After more than 18 years on the job, Alan Greenspan retires on January 31st as head of the Federal Reserve Board, the independent U.S. central bank. The nearly 80-year-old Mr. Greenspan is being hailed as the most influential central banker ever, with one of his former colleagues saying that Mr. Greenspan's statements came to be as closely scrutinized in financial markets as Mao Tse Tung's declarations once were in China.
It is a record of extraordinary achievement. Over the past 18 years the American economy averaged 3.1 percent annual growth while the average citizen's wealth rose by 300 percent. Inflation came down and stayed low while the jobless total fell to a very low five percent.
Catherine Mann spent a decade working for Mr. Greenspan at the Federal Reserve. She says it is no surprise that Mr. Greenspan is highly respected. "That's because both the U.S. and global economy did extremely well over his tenure,” said the economist. “For the U.S. economy we had almost no slowdown in economic growth up until 2001."
And that slowdown was relatively mild. Mr. Greenspan's skill in calming panicky financial markets was tested on several occasions: from the October 1987 stock market crash, to the late 1990s Asian financial crisis, to the terrorist attacks on New York and Washington in 2001.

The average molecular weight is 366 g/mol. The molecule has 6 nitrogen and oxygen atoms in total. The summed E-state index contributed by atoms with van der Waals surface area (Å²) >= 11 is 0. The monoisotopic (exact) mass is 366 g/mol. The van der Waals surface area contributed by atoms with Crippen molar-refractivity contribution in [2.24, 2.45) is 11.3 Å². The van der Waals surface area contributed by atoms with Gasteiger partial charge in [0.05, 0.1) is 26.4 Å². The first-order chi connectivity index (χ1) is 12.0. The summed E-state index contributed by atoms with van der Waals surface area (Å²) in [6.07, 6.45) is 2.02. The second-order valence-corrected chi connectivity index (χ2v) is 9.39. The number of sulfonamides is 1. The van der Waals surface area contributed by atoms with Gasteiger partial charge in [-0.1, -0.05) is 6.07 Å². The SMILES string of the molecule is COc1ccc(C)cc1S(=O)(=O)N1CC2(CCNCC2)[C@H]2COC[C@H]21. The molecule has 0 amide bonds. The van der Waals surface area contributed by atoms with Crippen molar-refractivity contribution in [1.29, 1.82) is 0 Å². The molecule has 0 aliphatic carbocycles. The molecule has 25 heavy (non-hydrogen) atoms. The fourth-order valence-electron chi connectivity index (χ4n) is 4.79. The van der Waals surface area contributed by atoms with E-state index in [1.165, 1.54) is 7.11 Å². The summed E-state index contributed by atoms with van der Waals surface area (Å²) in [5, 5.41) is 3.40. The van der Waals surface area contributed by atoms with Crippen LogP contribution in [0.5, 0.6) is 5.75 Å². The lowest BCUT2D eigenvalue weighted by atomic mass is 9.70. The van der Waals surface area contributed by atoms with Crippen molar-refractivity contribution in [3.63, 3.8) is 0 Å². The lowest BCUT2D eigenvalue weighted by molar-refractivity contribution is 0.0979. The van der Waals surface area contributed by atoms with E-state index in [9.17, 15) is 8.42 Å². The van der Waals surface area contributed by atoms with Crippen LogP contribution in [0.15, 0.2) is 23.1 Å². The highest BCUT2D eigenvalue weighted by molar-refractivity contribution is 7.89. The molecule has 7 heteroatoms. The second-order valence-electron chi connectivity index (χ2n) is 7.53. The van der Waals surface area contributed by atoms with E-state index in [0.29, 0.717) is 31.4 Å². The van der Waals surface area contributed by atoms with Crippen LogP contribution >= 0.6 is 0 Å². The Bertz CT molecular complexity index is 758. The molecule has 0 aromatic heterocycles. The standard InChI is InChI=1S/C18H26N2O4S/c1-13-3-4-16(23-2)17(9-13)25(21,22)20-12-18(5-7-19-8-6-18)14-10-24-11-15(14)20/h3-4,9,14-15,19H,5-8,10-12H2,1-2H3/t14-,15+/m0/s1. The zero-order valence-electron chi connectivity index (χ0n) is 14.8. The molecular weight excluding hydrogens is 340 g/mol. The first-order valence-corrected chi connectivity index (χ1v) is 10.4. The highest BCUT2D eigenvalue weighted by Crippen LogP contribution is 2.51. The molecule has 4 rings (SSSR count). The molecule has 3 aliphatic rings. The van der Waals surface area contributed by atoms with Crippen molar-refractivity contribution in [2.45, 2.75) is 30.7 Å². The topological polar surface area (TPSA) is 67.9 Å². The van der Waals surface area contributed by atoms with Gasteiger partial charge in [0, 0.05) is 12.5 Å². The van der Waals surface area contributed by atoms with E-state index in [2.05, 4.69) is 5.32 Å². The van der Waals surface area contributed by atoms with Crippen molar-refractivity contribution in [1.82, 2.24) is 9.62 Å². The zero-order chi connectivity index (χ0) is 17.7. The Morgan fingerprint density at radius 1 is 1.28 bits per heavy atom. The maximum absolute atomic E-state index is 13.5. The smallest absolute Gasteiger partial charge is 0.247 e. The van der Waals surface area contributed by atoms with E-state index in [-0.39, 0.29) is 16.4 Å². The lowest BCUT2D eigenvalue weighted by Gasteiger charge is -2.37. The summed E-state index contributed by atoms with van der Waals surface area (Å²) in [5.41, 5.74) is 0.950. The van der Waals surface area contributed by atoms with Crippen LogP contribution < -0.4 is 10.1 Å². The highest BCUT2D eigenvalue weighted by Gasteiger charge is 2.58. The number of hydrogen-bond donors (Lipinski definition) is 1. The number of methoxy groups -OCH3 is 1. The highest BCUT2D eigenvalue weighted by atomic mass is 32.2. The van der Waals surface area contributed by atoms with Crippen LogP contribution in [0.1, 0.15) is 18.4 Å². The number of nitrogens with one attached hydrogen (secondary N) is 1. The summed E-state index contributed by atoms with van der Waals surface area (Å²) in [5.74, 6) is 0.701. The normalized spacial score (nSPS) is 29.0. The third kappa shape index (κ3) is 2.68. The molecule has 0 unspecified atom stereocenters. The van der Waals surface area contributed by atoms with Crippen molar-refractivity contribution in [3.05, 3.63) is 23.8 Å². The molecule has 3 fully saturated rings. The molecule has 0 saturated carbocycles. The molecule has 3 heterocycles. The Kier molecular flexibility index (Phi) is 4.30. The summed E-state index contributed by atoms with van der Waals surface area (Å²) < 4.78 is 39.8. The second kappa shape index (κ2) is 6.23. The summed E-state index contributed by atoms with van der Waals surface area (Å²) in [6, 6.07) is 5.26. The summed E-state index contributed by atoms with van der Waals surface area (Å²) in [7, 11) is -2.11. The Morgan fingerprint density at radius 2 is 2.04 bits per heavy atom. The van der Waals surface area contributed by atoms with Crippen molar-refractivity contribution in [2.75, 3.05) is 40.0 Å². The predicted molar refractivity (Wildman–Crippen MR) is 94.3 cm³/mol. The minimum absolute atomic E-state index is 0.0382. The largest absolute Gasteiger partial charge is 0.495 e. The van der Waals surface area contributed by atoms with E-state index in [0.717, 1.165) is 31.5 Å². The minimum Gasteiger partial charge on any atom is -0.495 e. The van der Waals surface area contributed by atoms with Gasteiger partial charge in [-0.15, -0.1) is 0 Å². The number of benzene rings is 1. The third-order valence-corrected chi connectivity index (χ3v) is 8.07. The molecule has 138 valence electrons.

Here's what he had to say soon after the latter: "Even a subdued recovery beginning soon would constitute a truly remarkable performance for the American economy in the face of so severe a decline in equity asset values and an unprecedented blow from terrorists to the foundations of our market systems."
It is the responsibility of a central bank to promote economic growth and employment, to keep inflation low, and safeguard the value of the currency. In recent years Mr. Greenspan has repeatedly urged U.S. policy makers to do something about America's huge budget and trade deficits.
"Crafting a budget strategy that meets the nation's longer-run needs will become ever more difficult the more we delay," said Mr. Greenspan to a congressional committee.
Fred Bergsten, the former U.S. Treasury official who heads Washington's Institute for International Economics, says that while Mr. Greenspan did an outstanding job, he also made mistakes.
"I think the biggest one was the stock market excess in the late 1990s,” said Mr. Bergsten, “where he talked about it but didn't do some things he could have to head it off, like raising margin requirements."
Not increasing the margin, meaning requiring stock buyers to use more of their own money to buy shares, allowed more people to buy more equities, thereby driving up demand and prices until they suddenly crashed.
Likewise, critics say that by repeatedly cutting short-term interest rates in 2004 and 2005, the central bank may have created a housing bubble. Since money was cheaper to borrow, more people were able to buy more expensive houses, pushing up demand. Critics say it was similar to the high technology stock market bubble of late 1990s.
Mr. Greenspan will be succeeded by President Bush's top economic advisor, Ben Bernanke.